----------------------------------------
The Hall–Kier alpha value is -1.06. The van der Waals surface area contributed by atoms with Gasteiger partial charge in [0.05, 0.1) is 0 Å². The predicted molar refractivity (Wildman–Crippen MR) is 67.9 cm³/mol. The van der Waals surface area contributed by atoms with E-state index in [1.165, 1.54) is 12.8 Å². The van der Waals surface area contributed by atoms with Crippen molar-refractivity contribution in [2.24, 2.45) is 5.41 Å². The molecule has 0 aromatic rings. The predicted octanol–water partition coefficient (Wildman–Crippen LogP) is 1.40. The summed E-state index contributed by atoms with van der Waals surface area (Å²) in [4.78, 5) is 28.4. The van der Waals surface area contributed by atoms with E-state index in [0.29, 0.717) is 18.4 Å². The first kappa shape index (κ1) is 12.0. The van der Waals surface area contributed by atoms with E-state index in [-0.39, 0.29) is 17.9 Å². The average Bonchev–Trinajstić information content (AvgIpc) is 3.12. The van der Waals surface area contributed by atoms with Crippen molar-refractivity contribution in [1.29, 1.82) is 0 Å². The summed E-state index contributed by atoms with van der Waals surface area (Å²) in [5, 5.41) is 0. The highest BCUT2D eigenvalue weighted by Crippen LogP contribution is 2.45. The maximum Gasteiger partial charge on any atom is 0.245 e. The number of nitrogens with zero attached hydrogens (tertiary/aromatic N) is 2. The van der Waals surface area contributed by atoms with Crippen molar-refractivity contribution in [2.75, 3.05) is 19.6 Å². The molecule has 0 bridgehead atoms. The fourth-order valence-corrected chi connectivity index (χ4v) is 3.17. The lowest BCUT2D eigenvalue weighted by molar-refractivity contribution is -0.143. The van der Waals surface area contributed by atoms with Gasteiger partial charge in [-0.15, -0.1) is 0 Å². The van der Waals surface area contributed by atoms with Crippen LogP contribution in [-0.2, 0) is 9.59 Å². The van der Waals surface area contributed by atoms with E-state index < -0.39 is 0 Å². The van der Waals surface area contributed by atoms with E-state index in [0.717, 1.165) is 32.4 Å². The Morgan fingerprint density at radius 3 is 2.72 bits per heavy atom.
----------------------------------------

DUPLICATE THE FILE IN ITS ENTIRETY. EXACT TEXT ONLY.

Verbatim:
The Hall–Kier alpha value is -1.06. The van der Waals surface area contributed by atoms with Gasteiger partial charge in [0.05, 0.1) is 0 Å². The predicted molar refractivity (Wildman–Crippen MR) is 67.9 cm³/mol. The van der Waals surface area contributed by atoms with E-state index in [1.165, 1.54) is 12.8 Å². The van der Waals surface area contributed by atoms with Crippen molar-refractivity contribution in [2.24, 2.45) is 5.41 Å². The molecule has 0 aromatic rings. The predicted octanol–water partition coefficient (Wildman–Crippen LogP) is 1.40. The summed E-state index contributed by atoms with van der Waals surface area (Å²) in [4.78, 5) is 28.4. The van der Waals surface area contributed by atoms with E-state index in [0.29, 0.717) is 18.4 Å². The first kappa shape index (κ1) is 12.0. The van der Waals surface area contributed by atoms with E-state index in [-0.39, 0.29) is 17.9 Å². The average Bonchev–Trinajstić information content (AvgIpc) is 3.12. The van der Waals surface area contributed by atoms with Crippen molar-refractivity contribution in [1.29, 1.82) is 0 Å². The summed E-state index contributed by atoms with van der Waals surface area (Å²) in [5, 5.41) is 0. The highest BCUT2D eigenvalue weighted by Crippen LogP contribution is 2.45. The maximum Gasteiger partial charge on any atom is 0.245 e. The number of nitrogens with zero attached hydrogens (tertiary/aromatic N) is 2. The van der Waals surface area contributed by atoms with Crippen molar-refractivity contribution in [2.75, 3.05) is 19.6 Å². The molecule has 0 bridgehead atoms. The fourth-order valence-corrected chi connectivity index (χ4v) is 3.17. The lowest BCUT2D eigenvalue weighted by molar-refractivity contribution is -0.143. The van der Waals surface area contributed by atoms with Gasteiger partial charge in [-0.15, -0.1) is 0 Å². The van der Waals surface area contributed by atoms with Crippen LogP contribution in [-0.2, 0) is 9.59 Å². The van der Waals surface area contributed by atoms with E-state index < -0.39 is 0 Å². The van der Waals surface area contributed by atoms with E-state index in [0.717, 1.165) is 32.4 Å². The Morgan fingerprint density at radius 3 is 2.72 bits per heavy atom.